Eastern District of Louisiana | Tangipahoa Parish Residents Indicted for Drug Distribution Resulting in Serious Bodily Injury and Firearm Offenses

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NEW ORLEANS, LOUISIANAMARK FRIDGE, III (“FRIDGE”), age 22, SHYHEIM PINES (“PINES”), age 29, and KAWAIISHH BROWN (“BROWN”), age 50, all of Tangipahoa Parish, were indicted on June 28, 2024 for violations of the Federal Controlled Substances Act, including distribution of fentanyl resulting in serious bodily injury, and violations of the Federal Gun Control Act, announced United States Attorney Duane A. Evans. 

According to court documents, FRIDGE, PINES and BROWN were indicted for conspiracy to distribute and possess with intent to distribute a substance containing forty grams or more of a detectable amount of fentanyl, in violation of Title 21, United States Code, Sections 841(a)(1), 841(b)(1)(B), and 846, and conspiracy to distribute a substance containing a detectable amount of fentanyl resulting in serious bodily injury to the victim, in violation of Title 21, United States Code, Sections 841(a)(1), 841(b)(1)(C), and 846.  FRIDGE was indicted on two counts of distribution of a substance containing a detectable amount of fentanyl resulting in serious bodily injury to the victim, in violation of Title 21, United States Code, Sections 841(a)(1) and 841(b)(1)(C).  PINES and BROWN were indicted for possession with intent to distribute fifty (50) grams of more of methamphetamine and quantities of cocaine and fentanyl, in violation of Title 21, United States Code, Sections 841(a)(1), 841(b)(1)(A), and 841(b)(1)(B), and possession of firearms in furtherance of a drug trafficking crime, in violation of Title 18, United States Code, Section 924(c)(1)(A)(i).  BROWN was also indicted for being a felon in possession of firearms, in violation of Title 18, United States Code, Sections 922(g)(1) and 924(a)(8).

If convicted of the drug conspiracy count, FRIDGE, PINES, and BROWN face a mandatoryminimum term of imprisonment of five years and up to a maximum term of imprisonment of forty years, a fine of up to $5,000,000.00, and at least four years of supervised release following any term of imprisonment. For the conspiracy and distribution resulting in serious bodily injury counts, FRIDGE, PINES, and BROWN face a mandatory minimum term of imprisonment of twenty years and up to a maximum term of imprisonment of life, a fine of up to $1,000,000.00, and at least three years of supervised release following any term of imprisonment.  For the possession with intent to distribute counts, PINES and BROWN face a mandatory minimum term of imprisonment of ten years and up to a maximum term of imprisonment of life, a fine of up to $10,000,000.00, and at least five years of supervised release following any term of imprisonment. For the possession of firearms in furtherance of the drug trafficking crime counts, PINES and BROWN face a mandatory minimum term of imprisonment of five years and up to a maximum term of imprisonment of life to run consecutively to any other sentence imposed, a fine of up to $250,000.00, and up to five years of supervised release following any term of imprisonment.  For the felon in possession count, BROWN faces a maximum term of imprisonment of fifteen years, a fine of up to $250,000.00, and up to three years of supervised release following any term of imprisonment.  FRIDGE, PINES and BROWN, individually, also face payment of a $100 mandatory special assessment fee for each count of conviction.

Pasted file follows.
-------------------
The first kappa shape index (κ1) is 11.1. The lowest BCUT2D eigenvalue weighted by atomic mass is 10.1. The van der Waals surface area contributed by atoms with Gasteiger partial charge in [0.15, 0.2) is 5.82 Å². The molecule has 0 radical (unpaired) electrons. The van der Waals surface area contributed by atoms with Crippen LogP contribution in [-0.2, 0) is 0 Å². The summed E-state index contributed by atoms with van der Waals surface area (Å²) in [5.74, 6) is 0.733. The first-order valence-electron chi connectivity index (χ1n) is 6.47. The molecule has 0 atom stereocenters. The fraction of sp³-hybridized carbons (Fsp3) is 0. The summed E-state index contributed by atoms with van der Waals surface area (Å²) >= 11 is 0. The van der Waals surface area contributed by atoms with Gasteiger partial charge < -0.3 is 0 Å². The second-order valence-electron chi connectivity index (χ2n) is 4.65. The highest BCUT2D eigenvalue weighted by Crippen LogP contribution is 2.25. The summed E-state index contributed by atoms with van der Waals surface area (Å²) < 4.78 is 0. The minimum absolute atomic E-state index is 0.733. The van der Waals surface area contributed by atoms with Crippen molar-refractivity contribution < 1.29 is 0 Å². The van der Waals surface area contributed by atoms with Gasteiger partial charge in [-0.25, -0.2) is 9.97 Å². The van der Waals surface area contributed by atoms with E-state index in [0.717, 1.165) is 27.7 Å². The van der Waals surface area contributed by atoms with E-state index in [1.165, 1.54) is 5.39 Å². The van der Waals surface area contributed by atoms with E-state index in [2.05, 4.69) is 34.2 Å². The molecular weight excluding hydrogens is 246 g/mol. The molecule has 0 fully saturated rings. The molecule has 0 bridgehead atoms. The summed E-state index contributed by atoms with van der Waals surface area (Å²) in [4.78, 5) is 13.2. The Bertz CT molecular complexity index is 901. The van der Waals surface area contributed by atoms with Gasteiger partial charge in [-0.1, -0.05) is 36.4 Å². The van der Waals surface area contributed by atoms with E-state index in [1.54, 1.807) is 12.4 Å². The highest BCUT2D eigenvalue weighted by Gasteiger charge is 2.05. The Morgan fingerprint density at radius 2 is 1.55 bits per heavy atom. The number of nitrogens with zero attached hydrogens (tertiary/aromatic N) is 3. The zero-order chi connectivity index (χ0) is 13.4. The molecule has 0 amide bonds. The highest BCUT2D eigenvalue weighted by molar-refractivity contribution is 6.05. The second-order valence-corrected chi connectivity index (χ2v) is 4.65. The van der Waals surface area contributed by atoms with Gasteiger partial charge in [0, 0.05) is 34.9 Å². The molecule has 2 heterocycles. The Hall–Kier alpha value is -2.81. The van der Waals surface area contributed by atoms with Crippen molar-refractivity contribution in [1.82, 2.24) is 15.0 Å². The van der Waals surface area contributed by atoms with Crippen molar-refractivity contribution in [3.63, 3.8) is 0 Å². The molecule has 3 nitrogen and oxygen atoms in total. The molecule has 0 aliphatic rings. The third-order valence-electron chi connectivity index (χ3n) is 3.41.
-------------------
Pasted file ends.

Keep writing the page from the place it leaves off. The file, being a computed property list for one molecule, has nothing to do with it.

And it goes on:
U.S. Attorney Evans reiterated that the indictment is merely a charging document and that the guilt of the defendants must be proven beyond a reasonable doubt.

The case was investigated by the Drug Enforcement Administration Fentanyl Overdose Response Team (FORT), which is comprised of the Drug Enforcement Administration, the Hammond Police Department, the Jefferson Parish Sheriff’s Office, the St. Tammany Parish Sheriff’s Office, and the St. Tammany Parish District Attorney’s Office, 21st Judicial District Court, as well as the Southeastern Louisiana University Police Department.

The Fentanyl Overdose Response Team (FORT) is a Drug Enforcement Administration (DEA) led initiative aimed at reducing the number of fentanyl-related poisonings.  FORT investigates both fatal and non-fatal fentanyl poisonings to identify the drug trafficker(s) responsible and help bring them to justice.  FORT is a multi-agency, multi-jurisdictional initiative led by DEA’s New Orleans Division.

This case is part of Project Safe Neighborhoods (PSN), a program bringing together all levels of law enforcement and the communities they serve to reduce violent crime and gun violence, and to make our neighborhoods safer for everyone.  On May 26, 2021, the Department launched a violent crime reduction strategy strengthening PSN based on these core principles: fostering trust and legitimacy in our communities, supporting community-based organizations that help prevent violence from occurring in the first place, setting focused and strategic enforcement priorities, and measuring the results.

The prosecution is being handled by Assistant United States Attorneys Lauren Sarver and André Jones of the Narcotics Unit.



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